By Jim Sauter
The Dog Days of Summer have arrived. Technically, the Dog Days of Summer are from July 3 to August 11 soon after the summer solstice. Usually, these are the hottest and most unbearable days of the year. But where did this term come from?
According to Greek mythology, Sirius was the dog of the hunter Orion, and the ancient Romans placed the star in the constellation Canis Major (Latin for “Greater Dog”). The Romans thus referred to the sweltering period when the rising of the sun and Sirius converged as the “dies caniculares” or “days of the dog star.” By the 1500s, the English world began to call the same summertime point on the astronomical calendar as the “dog days.”
Due to a wobble in the Earth’s rotation that shifts the position of the stars in the night sky, the dates of the “dog days” now fall several weeks later on the calendar than they did thousands of years of ago. Eventually in the distant future, the “sky dog days” will be during winter months. (Source: Christopher Klein, The History Channel)
The implications of this time of year for stream monitoring and fishing is that our air and stream temperatures are at their peaks. Fishing early morning hours or at dusk is a good strategy. On extremely hot days, it may be best to stay home and tie some hoppers. Our highest water temperatures during this last month were recorded on Belle Creek and the Little Canon River at a toasty 68 degrees. The lowest water temperatures that I noticed on a metro streams in July wer 59 degrees on Hay Creek and Eagle Creek. I did also notice an amazing 51 degree reading on Trout Creek on July 24th in southern Wisconsin.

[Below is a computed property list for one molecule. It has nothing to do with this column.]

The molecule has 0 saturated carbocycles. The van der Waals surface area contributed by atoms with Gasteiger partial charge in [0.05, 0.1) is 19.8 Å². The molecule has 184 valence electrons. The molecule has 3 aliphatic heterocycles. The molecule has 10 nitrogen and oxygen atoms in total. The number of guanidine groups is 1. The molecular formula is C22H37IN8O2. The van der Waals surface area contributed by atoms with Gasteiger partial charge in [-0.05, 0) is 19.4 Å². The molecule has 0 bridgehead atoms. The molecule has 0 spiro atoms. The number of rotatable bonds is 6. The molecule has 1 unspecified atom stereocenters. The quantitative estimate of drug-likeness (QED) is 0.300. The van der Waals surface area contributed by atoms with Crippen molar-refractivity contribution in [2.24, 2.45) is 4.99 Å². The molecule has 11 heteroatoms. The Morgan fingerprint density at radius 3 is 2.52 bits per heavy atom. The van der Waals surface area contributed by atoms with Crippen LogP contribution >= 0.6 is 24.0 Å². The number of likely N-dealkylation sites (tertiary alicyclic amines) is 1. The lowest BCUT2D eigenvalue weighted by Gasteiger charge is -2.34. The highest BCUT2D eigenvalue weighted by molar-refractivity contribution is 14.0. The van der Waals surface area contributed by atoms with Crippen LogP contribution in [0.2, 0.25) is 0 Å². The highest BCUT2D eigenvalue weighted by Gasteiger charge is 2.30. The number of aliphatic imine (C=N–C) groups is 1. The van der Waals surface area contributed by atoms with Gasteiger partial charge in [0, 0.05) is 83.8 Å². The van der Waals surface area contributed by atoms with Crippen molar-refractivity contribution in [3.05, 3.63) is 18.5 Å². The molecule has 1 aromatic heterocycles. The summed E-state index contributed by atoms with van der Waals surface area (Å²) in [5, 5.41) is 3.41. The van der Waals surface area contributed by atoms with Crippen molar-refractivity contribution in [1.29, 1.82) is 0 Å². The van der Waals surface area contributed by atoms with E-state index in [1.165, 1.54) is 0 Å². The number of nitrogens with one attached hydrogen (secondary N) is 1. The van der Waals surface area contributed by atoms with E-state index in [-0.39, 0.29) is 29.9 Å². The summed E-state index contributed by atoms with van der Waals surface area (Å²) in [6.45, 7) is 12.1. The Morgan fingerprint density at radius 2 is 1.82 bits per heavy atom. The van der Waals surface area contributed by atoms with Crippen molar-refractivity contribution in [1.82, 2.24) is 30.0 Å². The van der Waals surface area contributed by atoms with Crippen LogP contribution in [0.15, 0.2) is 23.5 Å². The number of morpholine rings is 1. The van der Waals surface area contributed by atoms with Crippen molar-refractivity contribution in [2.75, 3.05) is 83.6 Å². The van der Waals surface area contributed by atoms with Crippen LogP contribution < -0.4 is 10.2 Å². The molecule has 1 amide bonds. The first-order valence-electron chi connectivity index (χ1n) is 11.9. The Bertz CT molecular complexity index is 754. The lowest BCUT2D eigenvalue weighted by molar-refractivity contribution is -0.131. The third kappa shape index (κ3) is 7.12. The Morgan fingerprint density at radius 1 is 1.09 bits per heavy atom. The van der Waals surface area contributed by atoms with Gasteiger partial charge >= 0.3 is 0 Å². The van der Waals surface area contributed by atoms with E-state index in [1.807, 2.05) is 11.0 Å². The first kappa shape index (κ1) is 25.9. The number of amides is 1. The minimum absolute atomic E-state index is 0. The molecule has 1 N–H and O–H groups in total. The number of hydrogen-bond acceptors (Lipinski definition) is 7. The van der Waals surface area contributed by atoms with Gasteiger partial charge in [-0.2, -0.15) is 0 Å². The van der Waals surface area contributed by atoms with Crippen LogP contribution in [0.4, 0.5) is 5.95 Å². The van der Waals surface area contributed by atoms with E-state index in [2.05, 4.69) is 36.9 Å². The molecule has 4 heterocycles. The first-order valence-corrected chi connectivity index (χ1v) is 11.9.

Streamkeeper Tip of the Month: Accessing Wise H20 Stream Observations
Recently a TCTU member asked, “Is there a way to view Wise H2O observations made on various streams? I am specifically looking to see if temperature can be viewed from observations made in western Wisconsin and SE Minnesota.”
Yes, there is a way to view WiseH2O observations on streams. You can access water quality data from streams and stream temperatures. Here are the steps:
Even by clicking the TCTU preferences for monitoring sites, you may be able to get some of the readings from other areas. For example, I just looked at an observation on the South Branch of the Root River near Forestville State Park. The observation was taken on July 28 and the stream temp was 68 degrees. All other tests came back with good results except for nitrates.
I hope that helps. Sometimes you need to be patient and start zooming in and out to see the blue tabs and readings. We even have access to some of the stream readings from Wisconsin, Iowa, and beyond.
Our “targeted” Streamkeepers are monitoring Belle Creek, Eagle Creek, Hay Creek, Little Cannon, Mall of America Creek, South Branch Vermillion, and Trout Brook. Below are some recent chemical readings on these streams.
Mall of America Creek
South Branch Vermillion
“General” Streamkeepers are busy conducting more random and spontaneous monitoring of streams in Minnesota and Wisconsin.
General Streamkeepers - Minnesota
Middle Fork Whitewater River
South Branch Root River
South Fork Root River
West Indian Creek
General Streamkeepers - Wisconsin
Borst Valley Creek (2 Readings on the same day)
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